Sign in with
Sign up | Sign in
Your question

The best Geforce 580 gtx for overclocking in water and air cooling

Last response: in Overclocking
Share
October 5, 2011 10:19:53 PM

Planing on buying a system config whit two 580 gtx in SLI mode and wonder which 580 VGA card is the best for overclocking in air and water cooling?
a c 143 U Graphics card
a b K Overclocking
October 7, 2011 2:13:24 PM

the only water cooled GTX 580 as far i know is the EVGA HYDRO COPPER 2 and it's pretty expensive as you see
http://www.newegg.com/Product/Product.aspx?Item=N82E168...
any non-reference design GTX 580 will be good for overclocking in air as long as it has a better cooling solution.
a c 253 U Graphics card
a c 138 K Overclocking
October 7, 2011 2:39:44 PM

http://www.evga.com/products/moreInfo.asp?pn=03G-P3-159... 500 Series Family&sw=

If you have no budget and you want the best this is it. This card was designed specificly for overclocking. It was just released and most likely in short supply. Its been said in the article I read that you can take this card up to and possibly over 1000mhz. The water block that comes with it is a full board block and does the job. I have 3 of the Evga GTX 580 3gb Hydro Copper 2 and if there was a way I could sell them I would to buy these new cards. Also with the full board block I have no heat issues at all and I do have mine overclocked from 772mhz to 797mhz.
Related resources
a b U Graphics card
a c 324 K Overclocking
October 8, 2011 2:07:58 AM

You could simply buy the card you want now and then buy the waterblock for it when you are ready to go to watercooling. You can't simply buy a card with a waterblock on it and run it without a water loop...the card will overheat very quickly.

If you have any watercooling questions, post a thread with us over in the water cooling forum. Watercooling info and stickies below in my sig.

Good luck.
a b U Graphics card
a c 324 K Overclocking
October 19, 2011 6:38:00 PM

So, you hope that a GPU that produces 244watts of heat at 100% load can be cooled by a 120mm radiator that, at best, likely can dissipate 165 watts of heat?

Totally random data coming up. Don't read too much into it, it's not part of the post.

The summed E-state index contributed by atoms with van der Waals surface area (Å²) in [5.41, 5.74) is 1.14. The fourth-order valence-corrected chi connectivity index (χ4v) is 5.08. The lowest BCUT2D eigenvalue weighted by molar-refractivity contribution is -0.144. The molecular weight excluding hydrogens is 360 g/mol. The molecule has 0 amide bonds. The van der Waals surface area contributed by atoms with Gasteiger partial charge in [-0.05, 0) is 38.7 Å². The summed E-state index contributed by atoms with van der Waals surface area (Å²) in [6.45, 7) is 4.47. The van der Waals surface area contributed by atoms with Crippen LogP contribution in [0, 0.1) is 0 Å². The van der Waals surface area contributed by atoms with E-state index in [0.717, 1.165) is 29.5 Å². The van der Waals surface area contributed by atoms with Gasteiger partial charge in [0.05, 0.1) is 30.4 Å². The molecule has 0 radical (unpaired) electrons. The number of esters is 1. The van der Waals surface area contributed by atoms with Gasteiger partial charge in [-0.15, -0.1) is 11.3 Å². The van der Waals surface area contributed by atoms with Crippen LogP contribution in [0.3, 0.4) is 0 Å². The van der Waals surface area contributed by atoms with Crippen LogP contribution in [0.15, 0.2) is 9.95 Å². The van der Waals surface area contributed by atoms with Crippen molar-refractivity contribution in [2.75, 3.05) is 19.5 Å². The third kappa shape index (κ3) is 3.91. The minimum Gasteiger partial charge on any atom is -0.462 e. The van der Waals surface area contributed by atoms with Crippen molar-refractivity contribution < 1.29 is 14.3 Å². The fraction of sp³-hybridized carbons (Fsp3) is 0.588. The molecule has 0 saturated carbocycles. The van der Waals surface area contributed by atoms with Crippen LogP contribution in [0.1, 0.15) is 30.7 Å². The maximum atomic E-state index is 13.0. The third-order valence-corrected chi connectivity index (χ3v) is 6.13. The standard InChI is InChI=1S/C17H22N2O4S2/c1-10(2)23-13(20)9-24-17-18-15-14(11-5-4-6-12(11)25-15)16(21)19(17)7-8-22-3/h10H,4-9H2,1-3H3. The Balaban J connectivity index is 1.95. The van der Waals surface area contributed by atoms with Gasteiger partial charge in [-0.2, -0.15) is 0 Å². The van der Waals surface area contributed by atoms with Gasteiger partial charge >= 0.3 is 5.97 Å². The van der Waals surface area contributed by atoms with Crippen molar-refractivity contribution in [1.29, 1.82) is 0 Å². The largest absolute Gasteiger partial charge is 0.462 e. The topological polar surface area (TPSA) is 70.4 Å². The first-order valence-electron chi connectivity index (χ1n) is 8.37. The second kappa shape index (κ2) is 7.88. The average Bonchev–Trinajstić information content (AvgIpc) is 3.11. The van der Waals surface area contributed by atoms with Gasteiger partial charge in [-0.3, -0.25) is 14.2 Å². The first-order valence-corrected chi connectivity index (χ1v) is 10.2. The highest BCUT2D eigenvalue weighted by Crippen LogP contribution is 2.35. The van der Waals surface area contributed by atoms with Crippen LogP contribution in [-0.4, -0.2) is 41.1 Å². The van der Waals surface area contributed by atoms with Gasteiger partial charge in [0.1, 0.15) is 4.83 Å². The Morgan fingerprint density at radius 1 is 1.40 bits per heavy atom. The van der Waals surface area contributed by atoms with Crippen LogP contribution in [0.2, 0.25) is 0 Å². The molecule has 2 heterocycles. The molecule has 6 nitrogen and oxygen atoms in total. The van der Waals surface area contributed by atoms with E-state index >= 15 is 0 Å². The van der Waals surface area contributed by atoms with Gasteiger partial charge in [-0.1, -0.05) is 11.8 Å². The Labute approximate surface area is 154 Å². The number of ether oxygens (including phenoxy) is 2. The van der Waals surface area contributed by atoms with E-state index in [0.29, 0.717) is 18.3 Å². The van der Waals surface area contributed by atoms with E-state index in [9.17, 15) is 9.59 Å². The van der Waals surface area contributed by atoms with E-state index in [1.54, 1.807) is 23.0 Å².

Good luck with that...I'd stick to the air cooler.
October 20, 2011 8:41:00 PM

thanks, I dont want make that misstake
a b U Graphics card
a c 324 K Overclocking
October 22, 2011 10:10:40 PM

Yeah, a lot of people don't understand thermal capabilities of LCS coolers- and these manufacturers don't really provide you the information to make a decision based on actual performance results.

You'd probably be better off spending $35 for an aftermarket air cooler for your GPUs instead of getting one of those $100+ LCS coolers they marked up on the price tag for those cards.
a b K Overclocking
October 26, 2011 12:59:52 PM

Just to give you guys an idea my 2 GTX 580s (Gigabyte OC) are under water and you need a minimum of AT LEAST 4.120 mm radiators to keep them cooler than air. I've got mine attached to 2 360 rads and they idle at 24C now. I've OCed them to 850 with no probs and could easily go higher, but keep them at stock for now.
a c 253 U Graphics card
a c 138 K Overclocking
October 27, 2011 8:30:26 PM

As I have stated I have three of the Evga Hydro cCopper2 GTX 580 3gb and they are on a seperate loop by themselves with a 480 radiator (4 fans) and the idle temps are 27c to 29c and under load they go to 45c to 48c. (Call of Duty Black Opps) The three cards are clocked at 797mhz. The PNY solution seems to be bizzar at best if you do two video cards and the cpu then you have three 120mm fan/radiators to put someplace in your computer?
a b U Graphics card
a c 291 K Overclocking
October 27, 2011 8:43:09 PM

Your question is wide open, the overclock capabilities depends mostly of batch number and same GPU than not from a manufacturer.

If you want something good that overclock well in average, MSI III or ASUS DCII are the way to go, after have the GPUs add the water block and all the other stuffs for build the LCS.
a b K Overclocking
October 31, 2011 10:19:35 AM

Honestly your best bet is to just buy a graphics card that is a reference card, or one that is not altered significantly if you plan to WC in the future. You can go to:
http://www.coolingconfigurator.com/step1
And pick out the 580 you're using to see if they have a waterblock that will properly accomodate your specific card. For example the GTX 580 Super Overclock from Gigabyte is not a reference design, so you won't be able to find a water block that will fully cover all the important components, and you wouldn't want that. On the other hand, the GIGABYTE GeForce 580GTX 1536 MB (GV-N580UD-15I) (the one I have) is a reference design and you can get a waterblock for that.

Both the cards Saint 19 reccomended have full waterblocks available that I know of, so both are also good options. Just make sure that the card you choose is a reference design if you plan to watercool it in the future.
!